Sometimes when there's a strike, it's tricky to work out the real issues causing the conflict. So the Government is lucky to have Michael Gove, who's decoded what the unions are really after. The strikers, he said, are "itching for a fight", and "want mothers to give up a day's work or pay for expensive childcare".
Presumably, he's heard secret tapes of union leaders making speeches that go: "Brothers and sisters, we the working men and women of this country must stand united against the people ruining our livelihoods – mothers, the parasites. How much longer will they push buggies and dance to Davina McCall fitness programmes with no regard for the impact on our members?" Then they get the crowd to chant: "Two, four, six, eight, Make it expensive to procreate."
Seventeen unions have held a ballot for the strike, and, in each case, they voted at least two to one to support it. Midwives voted for it, so for years they must have been telling women to push a bit more while thinking: "Hee hee, in a few years we'll make you pay a fortune to look after this little bastard. That'll teach you to let your waters break while I'm watching Cash in the Attic."
Eighty-two per cent of head teachers voted for the strike, the anarchists. Because they spend every day bawling at kids in their office: "WHAT is the meaning of THIS? You do NOT walk down MY corridor without KICKING random people. I'm ITCHING for a fight now. PUNCH someone AT ONCE."
A poll suggests that 61 per cent of the country supports the strike, so Britain must be on the edge of a bizarre revolution, itching for a fight with authority, in order to transform society by making mothers pay for expensive childcare.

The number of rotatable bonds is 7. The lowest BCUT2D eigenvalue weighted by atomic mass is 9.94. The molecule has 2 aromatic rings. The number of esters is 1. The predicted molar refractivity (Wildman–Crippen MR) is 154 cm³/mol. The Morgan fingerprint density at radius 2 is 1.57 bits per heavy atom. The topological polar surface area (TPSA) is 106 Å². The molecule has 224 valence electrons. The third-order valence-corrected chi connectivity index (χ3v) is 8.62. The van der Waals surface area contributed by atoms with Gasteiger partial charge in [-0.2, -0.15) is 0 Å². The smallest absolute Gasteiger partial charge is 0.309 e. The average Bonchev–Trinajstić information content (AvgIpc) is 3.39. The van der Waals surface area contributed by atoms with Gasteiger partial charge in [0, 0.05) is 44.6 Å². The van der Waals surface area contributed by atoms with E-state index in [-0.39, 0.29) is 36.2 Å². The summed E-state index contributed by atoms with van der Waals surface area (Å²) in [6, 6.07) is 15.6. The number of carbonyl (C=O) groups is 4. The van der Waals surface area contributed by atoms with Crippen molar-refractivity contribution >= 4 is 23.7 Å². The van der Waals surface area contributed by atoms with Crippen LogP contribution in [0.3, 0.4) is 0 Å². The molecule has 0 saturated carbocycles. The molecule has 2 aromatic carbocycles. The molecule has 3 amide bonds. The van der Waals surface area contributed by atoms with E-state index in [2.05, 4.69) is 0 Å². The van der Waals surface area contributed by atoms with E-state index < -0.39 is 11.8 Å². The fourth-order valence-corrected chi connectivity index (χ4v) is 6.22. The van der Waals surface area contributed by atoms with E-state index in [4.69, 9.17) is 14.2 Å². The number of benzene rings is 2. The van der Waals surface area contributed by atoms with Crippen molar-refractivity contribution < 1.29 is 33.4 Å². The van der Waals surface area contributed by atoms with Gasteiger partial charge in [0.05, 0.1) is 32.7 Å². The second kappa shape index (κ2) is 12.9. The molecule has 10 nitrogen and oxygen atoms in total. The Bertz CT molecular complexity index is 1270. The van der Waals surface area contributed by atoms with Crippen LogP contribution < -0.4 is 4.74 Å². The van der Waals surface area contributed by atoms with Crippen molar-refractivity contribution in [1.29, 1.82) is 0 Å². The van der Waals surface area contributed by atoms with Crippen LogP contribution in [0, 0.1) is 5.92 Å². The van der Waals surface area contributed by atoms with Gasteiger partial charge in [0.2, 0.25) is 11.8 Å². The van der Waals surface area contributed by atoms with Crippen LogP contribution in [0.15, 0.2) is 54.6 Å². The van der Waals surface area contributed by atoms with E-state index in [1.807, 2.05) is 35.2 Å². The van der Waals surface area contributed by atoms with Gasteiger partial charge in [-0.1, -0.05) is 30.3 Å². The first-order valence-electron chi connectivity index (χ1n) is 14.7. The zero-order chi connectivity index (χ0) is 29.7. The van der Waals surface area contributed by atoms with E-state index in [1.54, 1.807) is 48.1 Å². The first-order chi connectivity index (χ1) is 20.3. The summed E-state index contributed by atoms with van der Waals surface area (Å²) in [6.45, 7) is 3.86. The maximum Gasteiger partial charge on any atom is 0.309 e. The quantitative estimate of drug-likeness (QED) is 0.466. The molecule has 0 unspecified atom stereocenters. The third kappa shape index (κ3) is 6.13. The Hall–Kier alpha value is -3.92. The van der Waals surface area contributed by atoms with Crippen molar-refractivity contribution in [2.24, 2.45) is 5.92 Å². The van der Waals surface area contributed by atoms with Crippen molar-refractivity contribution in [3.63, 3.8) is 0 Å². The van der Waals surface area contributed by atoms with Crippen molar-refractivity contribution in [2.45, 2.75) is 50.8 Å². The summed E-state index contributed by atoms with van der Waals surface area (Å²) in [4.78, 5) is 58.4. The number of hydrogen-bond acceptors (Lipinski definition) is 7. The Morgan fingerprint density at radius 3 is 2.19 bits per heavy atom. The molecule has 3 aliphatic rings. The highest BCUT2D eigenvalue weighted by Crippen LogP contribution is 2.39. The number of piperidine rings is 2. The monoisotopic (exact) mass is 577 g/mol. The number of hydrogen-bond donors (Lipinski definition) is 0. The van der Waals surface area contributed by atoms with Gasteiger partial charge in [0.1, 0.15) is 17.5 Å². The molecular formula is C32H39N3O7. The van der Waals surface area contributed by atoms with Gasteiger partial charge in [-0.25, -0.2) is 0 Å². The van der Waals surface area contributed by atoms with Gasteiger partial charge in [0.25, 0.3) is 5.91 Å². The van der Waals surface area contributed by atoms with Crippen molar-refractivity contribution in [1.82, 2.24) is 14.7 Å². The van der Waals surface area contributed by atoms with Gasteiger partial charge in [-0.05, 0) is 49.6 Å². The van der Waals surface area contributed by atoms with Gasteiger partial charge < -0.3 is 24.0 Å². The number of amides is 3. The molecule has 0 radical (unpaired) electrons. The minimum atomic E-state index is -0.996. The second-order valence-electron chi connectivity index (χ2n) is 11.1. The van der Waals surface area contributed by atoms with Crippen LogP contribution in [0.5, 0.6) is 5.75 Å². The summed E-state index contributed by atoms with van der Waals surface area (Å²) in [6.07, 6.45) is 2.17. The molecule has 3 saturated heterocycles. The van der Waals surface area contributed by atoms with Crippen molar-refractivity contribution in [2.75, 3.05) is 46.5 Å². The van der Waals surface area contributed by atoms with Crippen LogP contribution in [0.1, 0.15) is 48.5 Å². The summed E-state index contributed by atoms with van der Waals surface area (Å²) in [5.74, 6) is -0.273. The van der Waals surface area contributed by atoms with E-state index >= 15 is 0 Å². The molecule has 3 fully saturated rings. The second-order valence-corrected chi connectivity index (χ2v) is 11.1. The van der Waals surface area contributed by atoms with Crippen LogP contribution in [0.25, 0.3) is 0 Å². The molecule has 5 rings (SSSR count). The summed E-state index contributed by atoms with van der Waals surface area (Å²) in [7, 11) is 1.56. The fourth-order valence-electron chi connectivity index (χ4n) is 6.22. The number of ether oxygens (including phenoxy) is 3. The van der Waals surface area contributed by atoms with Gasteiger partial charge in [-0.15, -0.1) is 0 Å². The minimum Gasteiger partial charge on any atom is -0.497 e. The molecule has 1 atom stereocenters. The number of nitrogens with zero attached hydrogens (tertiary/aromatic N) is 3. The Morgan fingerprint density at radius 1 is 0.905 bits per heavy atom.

The Government also argues that the strike to defend pensions is unjustified, because people who don't work in the public sector have even worse ones. This might be a reasonable argument, if we assume that the money saved by the Government in pension payments will be shared out among everyone else with an even worse pension. The plan must be to take it round in a box for the homeless, and then look after their children for free.
The argument that people should put up with being battered because other people are battered more makes as much sense as the Syrian government saying: "How dare these people complain about being shot at? People caught by the Gestapo for escaping Colditz were shot even more. These protesters are simply trying to make mothers pay for expensive childcare."
But at least Michael Gove is imaginatively surreal. Maybe next week he'll do even better and say the strike was simply an attempt to murder polar bears by getting hypnotists hired by the General and Municipal Boilermakers' Union to bankrupt us by making us want to buy them the most expensive fish.